Both the X100s and X-E2 (with the 23mm lens) offer similar potential but each brings certain advantages. The X100s offers ultimate portability but the restriction to a fixed lens. The X-E1 and 23mm lens is larger and slightly heavier but the f/1.4 aperture is amazing. The X-E2 offers the ability to change lenses so there are pros and cons for each system least of all the price.
The following image isn’t exactly visually appealing but it goes someway to show how sharp and dynamic the images from the X-E2 are straight from the camera.
It might sound odd but I predict the X100s will be carry around, everyday camera. The X-E2 will be my professional level camera with the 23mm being the lens of choice but will carry the awesome Fujinon 14mm and 35mm lenses.
If you are looking for a second camera to your current setup then the X100s may be the best choice. If you are looking for a primary camera system then the X-E2 and 23mm comes highly recommended.
The X-E2 looks almost identical to the X-E1 and the good news is this Fujifilm X camera used the same battery pack as the original X-E1, X-Pro1 and X-M1. It might sound like a small point but if you run more than one camera there is a massive advantage in your cameras using the same batteries.
I was able to process the RAW files from the X-E2 by using the release candidate of Lightroom 5.3 (The final release is now out). The images offered stunning colour and depth.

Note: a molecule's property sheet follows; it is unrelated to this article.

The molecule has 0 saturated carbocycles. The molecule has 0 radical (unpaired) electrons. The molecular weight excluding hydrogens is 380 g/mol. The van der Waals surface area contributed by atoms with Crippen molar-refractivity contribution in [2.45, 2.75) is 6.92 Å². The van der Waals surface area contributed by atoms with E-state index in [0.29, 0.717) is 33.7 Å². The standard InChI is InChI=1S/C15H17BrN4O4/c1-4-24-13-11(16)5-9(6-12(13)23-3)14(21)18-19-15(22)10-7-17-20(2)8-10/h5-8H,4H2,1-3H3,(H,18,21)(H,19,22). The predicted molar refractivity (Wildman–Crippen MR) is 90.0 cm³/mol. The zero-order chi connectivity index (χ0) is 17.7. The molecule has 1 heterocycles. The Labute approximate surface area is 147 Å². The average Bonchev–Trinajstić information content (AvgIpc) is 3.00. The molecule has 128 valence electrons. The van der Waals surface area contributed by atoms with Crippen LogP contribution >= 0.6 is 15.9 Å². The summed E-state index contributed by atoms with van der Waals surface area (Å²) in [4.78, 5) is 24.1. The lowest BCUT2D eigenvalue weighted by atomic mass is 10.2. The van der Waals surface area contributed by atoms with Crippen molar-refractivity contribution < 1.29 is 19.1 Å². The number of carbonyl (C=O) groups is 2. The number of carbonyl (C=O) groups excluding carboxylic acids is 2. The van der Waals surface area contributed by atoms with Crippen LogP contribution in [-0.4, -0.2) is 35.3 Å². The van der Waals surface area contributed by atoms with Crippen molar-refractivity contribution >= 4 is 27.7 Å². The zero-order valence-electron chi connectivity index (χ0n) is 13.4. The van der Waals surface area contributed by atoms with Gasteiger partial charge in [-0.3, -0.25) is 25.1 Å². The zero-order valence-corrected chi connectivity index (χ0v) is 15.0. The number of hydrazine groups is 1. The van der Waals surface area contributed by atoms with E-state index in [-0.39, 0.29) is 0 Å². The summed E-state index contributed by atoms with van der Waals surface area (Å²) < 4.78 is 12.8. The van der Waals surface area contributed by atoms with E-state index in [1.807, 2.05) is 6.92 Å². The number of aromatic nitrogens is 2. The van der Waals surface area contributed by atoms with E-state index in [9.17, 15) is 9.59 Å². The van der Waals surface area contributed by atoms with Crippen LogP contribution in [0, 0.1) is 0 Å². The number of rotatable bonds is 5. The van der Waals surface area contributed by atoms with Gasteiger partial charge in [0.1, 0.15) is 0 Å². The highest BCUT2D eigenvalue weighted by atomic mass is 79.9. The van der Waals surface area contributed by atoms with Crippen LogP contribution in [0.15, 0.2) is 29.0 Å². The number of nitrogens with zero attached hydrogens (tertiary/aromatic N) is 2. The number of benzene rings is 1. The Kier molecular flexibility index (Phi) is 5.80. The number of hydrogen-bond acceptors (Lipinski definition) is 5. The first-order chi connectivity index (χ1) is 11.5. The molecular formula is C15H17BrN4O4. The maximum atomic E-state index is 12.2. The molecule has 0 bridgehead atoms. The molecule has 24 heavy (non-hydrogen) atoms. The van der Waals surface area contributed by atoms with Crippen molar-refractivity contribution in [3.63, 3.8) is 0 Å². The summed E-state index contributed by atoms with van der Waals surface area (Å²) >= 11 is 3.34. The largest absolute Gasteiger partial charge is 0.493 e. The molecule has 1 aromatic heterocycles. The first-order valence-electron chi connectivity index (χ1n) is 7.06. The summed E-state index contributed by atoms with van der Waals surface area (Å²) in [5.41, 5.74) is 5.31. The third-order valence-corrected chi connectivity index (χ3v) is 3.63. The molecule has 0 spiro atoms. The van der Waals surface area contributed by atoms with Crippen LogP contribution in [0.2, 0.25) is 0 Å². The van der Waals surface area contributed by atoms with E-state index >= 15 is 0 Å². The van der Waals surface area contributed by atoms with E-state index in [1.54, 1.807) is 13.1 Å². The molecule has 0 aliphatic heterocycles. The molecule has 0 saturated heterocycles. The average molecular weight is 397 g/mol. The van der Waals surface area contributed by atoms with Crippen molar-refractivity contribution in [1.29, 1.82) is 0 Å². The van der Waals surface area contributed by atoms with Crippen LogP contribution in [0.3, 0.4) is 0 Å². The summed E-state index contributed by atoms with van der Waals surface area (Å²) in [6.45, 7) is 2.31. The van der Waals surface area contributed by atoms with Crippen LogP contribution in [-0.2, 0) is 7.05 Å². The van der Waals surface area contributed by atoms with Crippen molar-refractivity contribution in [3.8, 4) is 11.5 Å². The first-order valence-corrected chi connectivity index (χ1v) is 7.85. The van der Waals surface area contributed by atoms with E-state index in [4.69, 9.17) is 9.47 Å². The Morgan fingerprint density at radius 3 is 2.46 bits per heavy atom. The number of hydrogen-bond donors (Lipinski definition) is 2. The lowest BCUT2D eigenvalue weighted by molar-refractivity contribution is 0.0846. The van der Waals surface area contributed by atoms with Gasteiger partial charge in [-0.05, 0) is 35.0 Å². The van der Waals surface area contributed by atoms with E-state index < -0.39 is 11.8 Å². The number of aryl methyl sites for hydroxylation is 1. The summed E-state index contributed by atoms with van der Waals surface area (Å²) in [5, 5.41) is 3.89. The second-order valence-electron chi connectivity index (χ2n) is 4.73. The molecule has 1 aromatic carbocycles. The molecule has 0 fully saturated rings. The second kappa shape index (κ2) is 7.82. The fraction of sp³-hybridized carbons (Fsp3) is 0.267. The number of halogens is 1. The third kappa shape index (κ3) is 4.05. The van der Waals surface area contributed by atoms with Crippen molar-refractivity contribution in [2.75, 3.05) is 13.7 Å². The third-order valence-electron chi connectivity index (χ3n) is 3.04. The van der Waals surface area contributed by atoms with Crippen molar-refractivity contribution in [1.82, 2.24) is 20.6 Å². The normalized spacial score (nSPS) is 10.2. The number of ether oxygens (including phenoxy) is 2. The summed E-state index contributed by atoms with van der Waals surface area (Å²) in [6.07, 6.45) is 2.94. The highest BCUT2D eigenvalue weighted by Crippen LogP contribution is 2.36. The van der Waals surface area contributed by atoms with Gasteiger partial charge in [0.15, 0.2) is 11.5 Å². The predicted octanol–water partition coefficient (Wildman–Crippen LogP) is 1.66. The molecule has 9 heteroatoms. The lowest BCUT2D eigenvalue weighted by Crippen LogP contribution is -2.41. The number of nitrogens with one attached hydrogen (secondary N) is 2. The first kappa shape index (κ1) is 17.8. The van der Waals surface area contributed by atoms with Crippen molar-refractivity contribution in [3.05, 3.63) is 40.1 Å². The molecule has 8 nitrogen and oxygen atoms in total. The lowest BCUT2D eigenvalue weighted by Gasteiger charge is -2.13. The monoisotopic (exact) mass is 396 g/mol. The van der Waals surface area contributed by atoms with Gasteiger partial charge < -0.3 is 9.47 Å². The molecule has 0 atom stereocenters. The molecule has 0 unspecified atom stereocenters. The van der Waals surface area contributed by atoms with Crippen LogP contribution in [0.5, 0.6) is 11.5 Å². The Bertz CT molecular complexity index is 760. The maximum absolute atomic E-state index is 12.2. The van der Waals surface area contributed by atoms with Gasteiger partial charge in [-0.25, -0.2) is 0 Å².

I locked the 23mm lens at f/1.4 and bounced the focus point around different points of a scene and I was struck at just how accurate the focus was with each image. The LCD screen on the X-E2 is vibrant and accurate but it’s only really when you view the images on a large screen do you discover how accurate your composition actually was.
One of my favourite advanced tool that appears on a number of the Fujifilm cameras (although not the X-M1 from what I can see) is the ability to capture sweep panoramic images.
I don’t know if I am getting better at capturing this type of photo or whether the technology is getting better but I managed to capture 3 sweep panoramic shots without any issue.
There was no banding or overlapping and it is a really handy tool when out on the hills. I have reduced these down for the web but if you click on any of the panoramas you can view a 1400px wide preview.
I know a number of people missed the optical viewfinder when using the X-E1. I have to say it isn’t something I miss. Even when using the eyepiece the digital render of the scene is brilliant and offers a good representation of what is going to be captured.
Fujinon 23mm f/1.4